Eugene Peterson did a bad thing in 2017. He said the wrong things about homosexuality and those who disagreed got very angry with him. A few days later he retracted his statements. Perhaps he had a change of heart. Perhaps he was goaded into the statement by the interviewer. The cynic says that he was scared of lost book sales. You can read all about it here. Russell Moore, president of the Ethics and Religious Liberty Commission of the Southern Baptist Convention, wrote a response to the controversy titled “Should We Still Read Eugene Peterson?” My concern is not about what Eugene Peterson said. My concern is about Russell Moore’s question. My answer is that of course we should still read Eugene Peterson! I am horrified that we even have to ask the question. We should read widely. Agreement on essential issues should never be a prerequisite for reading and learning.
When agreement becomes a prerequisite for reading, all you do is build an echo chamber for yourself. You only hear your own opinions retold to you on the page. We all appreciate someone validating our opinions. That is simply human. However, if we limit ourselves to an echo chamber, we are intellectually bankrupt because we are not challenged. We can learn in disagreement.
Russell Moore generally hits upon the correct answer in his piece, but he hedges his bets significantly. You can still read Eugene Peterson, but he would not give Peterson to a new Christian for fear of the neophyte following Peterson on the issue of homosexuality. That Moore disagrees with Peterson on this important issue does not invalidate all the things Peterson has taught him in the past. I would go a step further than Moore. You should read Peterson BECAUSE you disagree with him.
It has been my personal experience that you learn a great deal from disagreeing with intelligent writers and thinkers. Disagreeing with a worthy dialogue partner forces you to refine your own position. At best, it is a case of iron sharpening iron. If you find that you cannot defend your position in the debate, you are forced to consider whether it was a worthy position in the first place.
I have been reading the work of the late biblical scholar Marcus J. Borg. I am over a decade late to this party, and I deeply regret not having read him sooner. Borg is a progressive Christian, and I generally find myself in a more moderate theological framework. In other words, we have some deep disagreements. However, Borg is a lucid writer and provocative thinker. When presented with his positions, I have to dig deep and work hard to preserve my own. For example, I disagree with Borg that the Bible is a fully human response to the experience of God. I believe the divine inspiration of Scripture runs deeper than that. The Scriptures are more than “just human.” However, some of Borg’s arguments resonate with me. It is in that tension between resonance and dissonance that my own position becomes strengthened and refined.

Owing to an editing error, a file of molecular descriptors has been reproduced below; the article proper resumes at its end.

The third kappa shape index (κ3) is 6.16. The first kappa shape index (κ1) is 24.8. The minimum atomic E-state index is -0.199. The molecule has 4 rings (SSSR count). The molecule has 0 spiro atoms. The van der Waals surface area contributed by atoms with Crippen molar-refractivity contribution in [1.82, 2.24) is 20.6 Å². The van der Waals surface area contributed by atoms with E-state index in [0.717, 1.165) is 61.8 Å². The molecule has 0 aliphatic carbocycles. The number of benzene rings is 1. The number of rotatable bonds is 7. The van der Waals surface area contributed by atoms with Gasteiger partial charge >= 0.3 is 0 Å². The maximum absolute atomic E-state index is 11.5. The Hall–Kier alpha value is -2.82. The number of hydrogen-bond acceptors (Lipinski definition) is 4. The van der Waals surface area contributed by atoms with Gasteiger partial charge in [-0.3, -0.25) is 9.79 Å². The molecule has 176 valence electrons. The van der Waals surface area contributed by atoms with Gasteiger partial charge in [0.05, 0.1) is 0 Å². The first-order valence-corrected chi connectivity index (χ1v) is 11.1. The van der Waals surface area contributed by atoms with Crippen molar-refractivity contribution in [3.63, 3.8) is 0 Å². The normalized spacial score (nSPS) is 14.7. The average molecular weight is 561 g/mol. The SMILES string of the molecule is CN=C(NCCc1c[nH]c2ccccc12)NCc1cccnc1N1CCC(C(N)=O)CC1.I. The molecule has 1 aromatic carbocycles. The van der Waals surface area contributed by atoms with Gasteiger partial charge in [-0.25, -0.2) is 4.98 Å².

This whole conversation reminds me of a maxim of my favorite undergraduate professor. He was teaching at a state institution in the heart of the Bible belt. He knew that ideas presented in the class would challenge the beliefs of some (if not most) of his students. He had a “Ten Commandments” for his class. The first was the most important. “You don’t have to believe anything presented in this class, but you have to know everything.” We should read widely because knowing and understanding more is always better than knowing less. If we read from the best of those with whom we have disagreement, then our own positions can be sharpened (or found lacking). Reading Borg has been a boon to my intellectual life — both in agreement and disagreement. One such illuminating avenue is his historical-metaphorical reading of the Bible. I have posted a number of articles lately concerning dialogue in disagreement over biblical interpretation. However, I have not offered anything more substantial than our dialogue should be generous, humble, and cordial. I think Borg’s way of reading the Bible has the potential for pointing to a way forward. His central question in reading is “What does this story mean?” Truth is not tied to historical veracity. Even if we disagree on the historicity of a passage, can we coalesce around the truth the story conveys? Can meaning, independent of historicity, shed light for all parties rather than generating fuel for heated argument? It may be possible. I want to spend my next few posts exploring those possibilities. I would have never come to this point if I demanded that Borg and I agreed on everything that is essential before I was willing to read (and even learn from!) his work.
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